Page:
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Fear or favour? Statistics in pathology
  1. Angie Wade1
  1. 1Department of Epidemiology and Biostatistics, Institute of Child Health, 30 Guilford St, London WC1N 1EH, UK
  1. Dr Wade

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Statistics have a role to play in most areas of medical research including the field of pathology. We have come a long way since 1954 when the British Medical Journal published excerpts from a debate held by the Study Circle on Medical Statistics as to whether the then growing influence of statistics in medicine was, in fact, welcome.1 One speaker declared that, “medicine was an art, statistics a science; he conceded that the latter had its uses, but when it came to mixing science and art, statistics was as out of place as a skillet in a Crown Derby tea-service.” He concluded that “statistics might be all very well for the elite but were a menace to the mob.” Someone else “referred darkly to the deliberate misuse of statistics, fostered—for what purpose ?—by statisticians themselves. Statistical publications, he said, could be recognised by the prolixity of their tables. In his view no papers should contain any tables at all.” The debate concluded with the motion that the influence of statistics should be welcomed in all branches of medicine and this was carried by a narrow majority on a show of hands.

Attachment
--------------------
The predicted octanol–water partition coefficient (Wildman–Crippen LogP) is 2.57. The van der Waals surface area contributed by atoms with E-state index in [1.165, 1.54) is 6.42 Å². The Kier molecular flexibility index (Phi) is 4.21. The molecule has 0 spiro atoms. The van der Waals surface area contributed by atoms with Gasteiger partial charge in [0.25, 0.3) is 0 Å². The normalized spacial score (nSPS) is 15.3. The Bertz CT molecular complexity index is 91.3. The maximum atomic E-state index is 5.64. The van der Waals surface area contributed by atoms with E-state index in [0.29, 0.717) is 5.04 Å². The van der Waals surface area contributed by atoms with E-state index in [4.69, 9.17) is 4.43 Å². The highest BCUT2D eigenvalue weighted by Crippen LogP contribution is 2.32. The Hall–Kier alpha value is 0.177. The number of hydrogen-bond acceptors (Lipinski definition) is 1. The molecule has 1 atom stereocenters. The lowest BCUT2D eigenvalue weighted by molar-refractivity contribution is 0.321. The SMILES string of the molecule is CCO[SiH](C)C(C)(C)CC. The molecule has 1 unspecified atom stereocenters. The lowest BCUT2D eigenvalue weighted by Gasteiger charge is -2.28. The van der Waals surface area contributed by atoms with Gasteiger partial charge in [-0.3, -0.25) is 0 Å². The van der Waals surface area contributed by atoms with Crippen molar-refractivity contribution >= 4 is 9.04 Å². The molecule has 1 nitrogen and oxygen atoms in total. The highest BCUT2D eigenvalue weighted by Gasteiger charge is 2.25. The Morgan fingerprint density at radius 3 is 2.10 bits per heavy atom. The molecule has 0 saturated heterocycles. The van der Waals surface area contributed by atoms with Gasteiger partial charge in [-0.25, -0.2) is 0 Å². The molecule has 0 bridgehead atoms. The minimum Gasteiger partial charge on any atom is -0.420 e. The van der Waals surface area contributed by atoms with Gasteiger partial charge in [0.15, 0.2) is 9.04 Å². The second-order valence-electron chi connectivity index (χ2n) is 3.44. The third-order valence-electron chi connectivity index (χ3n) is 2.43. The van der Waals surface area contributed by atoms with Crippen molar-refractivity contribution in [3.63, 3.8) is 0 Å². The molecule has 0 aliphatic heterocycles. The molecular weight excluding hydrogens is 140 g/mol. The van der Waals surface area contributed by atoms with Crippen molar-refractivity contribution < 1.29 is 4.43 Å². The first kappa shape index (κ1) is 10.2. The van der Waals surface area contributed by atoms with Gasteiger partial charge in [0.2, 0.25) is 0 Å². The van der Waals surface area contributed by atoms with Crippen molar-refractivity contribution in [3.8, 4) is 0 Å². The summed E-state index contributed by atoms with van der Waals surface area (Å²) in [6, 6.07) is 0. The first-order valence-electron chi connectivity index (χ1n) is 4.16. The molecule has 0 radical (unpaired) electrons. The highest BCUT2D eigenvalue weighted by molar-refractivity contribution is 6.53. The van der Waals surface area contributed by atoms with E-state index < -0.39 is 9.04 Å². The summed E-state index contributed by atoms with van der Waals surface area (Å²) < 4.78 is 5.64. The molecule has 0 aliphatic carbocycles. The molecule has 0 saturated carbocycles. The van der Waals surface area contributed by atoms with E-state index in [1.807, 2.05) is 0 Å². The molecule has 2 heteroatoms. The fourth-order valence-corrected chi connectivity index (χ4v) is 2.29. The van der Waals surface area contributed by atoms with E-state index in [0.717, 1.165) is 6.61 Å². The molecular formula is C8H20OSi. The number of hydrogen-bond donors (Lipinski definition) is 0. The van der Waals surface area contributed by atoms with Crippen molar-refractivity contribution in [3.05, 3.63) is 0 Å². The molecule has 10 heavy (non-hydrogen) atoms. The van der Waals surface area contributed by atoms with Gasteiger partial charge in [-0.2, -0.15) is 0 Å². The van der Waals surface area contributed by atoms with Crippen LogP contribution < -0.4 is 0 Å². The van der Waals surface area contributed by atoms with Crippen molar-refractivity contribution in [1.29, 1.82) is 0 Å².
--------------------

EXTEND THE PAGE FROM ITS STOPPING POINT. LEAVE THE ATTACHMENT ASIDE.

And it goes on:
In the intervening 45 years there has been a mushrooming of statistical literature designed to assist the medical researcher, with numerous articles highlighting misuses of statistics and giving pointers towards improvement. There has been a growing understanding that statisticians are concerned with the whole process of research, from study design through to final conclusions, and are not merely purveyors of p values and analytical methodology. The more recent evidence based medicine movement has served to further publicise this recognition. As H G Wells predicted, “statistical thinking will one day be as necessary for efficient citizenship as the ability to read and write.”

The lessons have been numerous and …

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